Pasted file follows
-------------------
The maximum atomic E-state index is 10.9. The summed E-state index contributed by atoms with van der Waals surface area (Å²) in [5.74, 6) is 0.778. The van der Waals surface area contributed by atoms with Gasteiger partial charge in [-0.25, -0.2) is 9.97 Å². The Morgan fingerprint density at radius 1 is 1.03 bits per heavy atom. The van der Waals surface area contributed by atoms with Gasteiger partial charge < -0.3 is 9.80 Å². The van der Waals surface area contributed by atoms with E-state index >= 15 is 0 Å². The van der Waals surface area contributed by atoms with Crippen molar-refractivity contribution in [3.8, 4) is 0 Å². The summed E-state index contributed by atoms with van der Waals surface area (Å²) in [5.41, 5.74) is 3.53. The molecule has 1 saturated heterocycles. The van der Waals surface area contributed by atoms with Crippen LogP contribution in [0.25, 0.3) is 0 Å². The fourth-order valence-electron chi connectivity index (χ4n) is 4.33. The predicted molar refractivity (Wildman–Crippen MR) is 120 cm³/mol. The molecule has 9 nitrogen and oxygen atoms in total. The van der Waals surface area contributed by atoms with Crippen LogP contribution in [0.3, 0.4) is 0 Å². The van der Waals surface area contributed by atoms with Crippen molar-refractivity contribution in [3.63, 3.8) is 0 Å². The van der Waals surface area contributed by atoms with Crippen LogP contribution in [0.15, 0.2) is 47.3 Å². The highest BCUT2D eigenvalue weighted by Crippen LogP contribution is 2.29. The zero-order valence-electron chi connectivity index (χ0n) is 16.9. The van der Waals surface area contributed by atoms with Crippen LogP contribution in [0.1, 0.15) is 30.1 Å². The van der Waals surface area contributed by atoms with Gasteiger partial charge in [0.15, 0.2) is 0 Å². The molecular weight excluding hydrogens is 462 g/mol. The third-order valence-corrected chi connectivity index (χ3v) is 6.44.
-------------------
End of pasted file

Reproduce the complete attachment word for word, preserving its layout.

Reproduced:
The maximum atomic E-state index is 10.9. The summed E-state index contributed by atoms with van der Waals surface area (Å²) in [5.74, 6) is 0.778. The van der Waals surface area contributed by atoms with Gasteiger partial charge in [-0.25, -0.2) is 9.97 Å². The Morgan fingerprint density at radius 1 is 1.03 bits per heavy atom. The van der Waals surface area contributed by atoms with Gasteiger partial charge < -0.3 is 9.80 Å². The van der Waals surface area contributed by atoms with E-state index >= 15 is 0 Å². The van der Waals surface area contributed by atoms with Crippen molar-refractivity contribution in [3.8, 4) is 0 Å². The summed E-state index contributed by atoms with van der Waals surface area (Å²) in [5.41, 5.74) is 3.53. The molecule has 1 saturated heterocycles. The van der Waals surface area contributed by atoms with Crippen LogP contribution in [0.25, 0.3) is 0 Å². The fourth-order valence-electron chi connectivity index (χ4n) is 4.33. The predicted molar refractivity (Wildman–Crippen MR) is 120 cm³/mol. The molecule has 9 nitrogen and oxygen atoms in total. The van der Waals surface area contributed by atoms with Crippen LogP contribution in [0.3, 0.4) is 0 Å². The van der Waals surface area contributed by atoms with Crippen molar-refractivity contribution in [3.63, 3.8) is 0 Å². The van der Waals surface area contributed by atoms with Crippen LogP contribution in [0.15, 0.2) is 47.3 Å². The highest BCUT2D eigenvalue weighted by Crippen LogP contribution is 2.29. The zero-order valence-electron chi connectivity index (χ0n) is 16.9. The van der Waals surface area contributed by atoms with Crippen LogP contribution in [0.1, 0.15) is 30.1 Å². The van der Waals surface area contributed by atoms with Gasteiger partial charge in [0.15, 0.2) is 0 Å². The molecular weight excluding hydrogens is 462 g/mol. The third-order valence-corrected chi connectivity index (χ3v) is 6.44.